The day after Donald Trump's victory, the head of the nation's largest Muslim civil rights and advocacy organization asked the president-elect to respect the rights of all Americans.
At the same time, the Council on American-Islamic Relations will work with Trump and his administration as a way to strengthen the nation, CAIR National Executive Director Nihad Awad pledged in a statement.
And Awad tried to calm those who may be concerned about the future for Muslims in America. At one point, Trump campaigned on a promise to ban Muslims who don't live in the U.S. from entering as a way to keep out terrorists, and in November 2015, Trump proposed Muslims be required to register in a national database.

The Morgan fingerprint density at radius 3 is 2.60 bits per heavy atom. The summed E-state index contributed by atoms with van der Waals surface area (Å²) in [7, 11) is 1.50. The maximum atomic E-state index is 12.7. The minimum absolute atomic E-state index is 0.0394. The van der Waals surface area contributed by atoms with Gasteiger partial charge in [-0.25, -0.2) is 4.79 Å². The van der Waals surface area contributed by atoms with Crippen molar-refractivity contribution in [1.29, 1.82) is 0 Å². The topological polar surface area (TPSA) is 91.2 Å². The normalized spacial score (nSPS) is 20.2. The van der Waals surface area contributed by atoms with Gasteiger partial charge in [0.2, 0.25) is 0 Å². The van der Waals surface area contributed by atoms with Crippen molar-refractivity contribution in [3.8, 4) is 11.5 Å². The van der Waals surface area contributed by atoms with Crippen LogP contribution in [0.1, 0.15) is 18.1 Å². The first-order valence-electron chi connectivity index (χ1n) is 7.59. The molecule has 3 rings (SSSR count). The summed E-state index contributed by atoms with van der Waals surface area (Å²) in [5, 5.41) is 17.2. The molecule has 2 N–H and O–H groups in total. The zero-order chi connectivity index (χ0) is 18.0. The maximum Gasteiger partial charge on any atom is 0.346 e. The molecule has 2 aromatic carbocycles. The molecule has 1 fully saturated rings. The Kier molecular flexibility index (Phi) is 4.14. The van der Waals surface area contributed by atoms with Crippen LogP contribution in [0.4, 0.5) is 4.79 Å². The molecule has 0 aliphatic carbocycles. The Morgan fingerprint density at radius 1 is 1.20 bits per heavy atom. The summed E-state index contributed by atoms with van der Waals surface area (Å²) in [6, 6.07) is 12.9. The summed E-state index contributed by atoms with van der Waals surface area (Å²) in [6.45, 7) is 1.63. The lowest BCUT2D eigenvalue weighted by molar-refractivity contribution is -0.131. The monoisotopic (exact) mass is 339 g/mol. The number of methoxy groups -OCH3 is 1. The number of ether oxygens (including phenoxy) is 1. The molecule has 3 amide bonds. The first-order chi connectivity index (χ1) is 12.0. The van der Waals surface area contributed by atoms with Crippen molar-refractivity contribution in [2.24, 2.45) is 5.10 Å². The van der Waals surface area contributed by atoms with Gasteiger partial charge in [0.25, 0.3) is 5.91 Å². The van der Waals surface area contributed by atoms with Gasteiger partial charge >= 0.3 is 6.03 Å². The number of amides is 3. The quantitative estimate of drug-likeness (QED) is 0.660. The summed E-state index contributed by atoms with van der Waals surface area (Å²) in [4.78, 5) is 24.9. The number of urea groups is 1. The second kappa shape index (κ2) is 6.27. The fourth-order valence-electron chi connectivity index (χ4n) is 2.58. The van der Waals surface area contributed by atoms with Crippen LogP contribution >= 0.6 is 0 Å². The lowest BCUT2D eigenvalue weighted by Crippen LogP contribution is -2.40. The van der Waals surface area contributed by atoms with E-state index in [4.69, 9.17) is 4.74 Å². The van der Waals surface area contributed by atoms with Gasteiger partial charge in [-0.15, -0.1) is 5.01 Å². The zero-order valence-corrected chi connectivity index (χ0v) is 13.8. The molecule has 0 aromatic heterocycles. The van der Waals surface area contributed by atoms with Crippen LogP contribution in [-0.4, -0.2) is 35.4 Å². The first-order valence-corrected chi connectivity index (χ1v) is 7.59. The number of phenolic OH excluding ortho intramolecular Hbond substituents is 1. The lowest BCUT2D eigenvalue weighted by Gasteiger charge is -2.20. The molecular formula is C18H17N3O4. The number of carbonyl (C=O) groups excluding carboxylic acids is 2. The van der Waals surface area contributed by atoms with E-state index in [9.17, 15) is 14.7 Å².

"To those in the American Muslim community who are fearful of the future, know that America is your home and you have the same rights and responsibilities as all other Americans,” Awad said.
Last fall, hundreds of demonstrators gathered in San Diego to condemn discrimination against refugees and Islamophobic attitudes.
Trump has said he would suspend arrivals from Syria, portraying them as a potential security threat. Of the approximately 12,000 Syrian refugees admitted into the U.S. in 2016, the vast majority identify as Muslims.
San Diego, the nation's eighth-largest city, has received 626 Syrian refugees since Oct. 1, more than any other in the United States.
On Wednesday, CAIR called on people of all faith, racial and political backgrounds to commit to working with each other.
"Regardless of who won or lost yesterday's election, American Muslims are here to stay. We are not going anywhere, and will not be intimidated or marginalized,” Awad said in the written statement.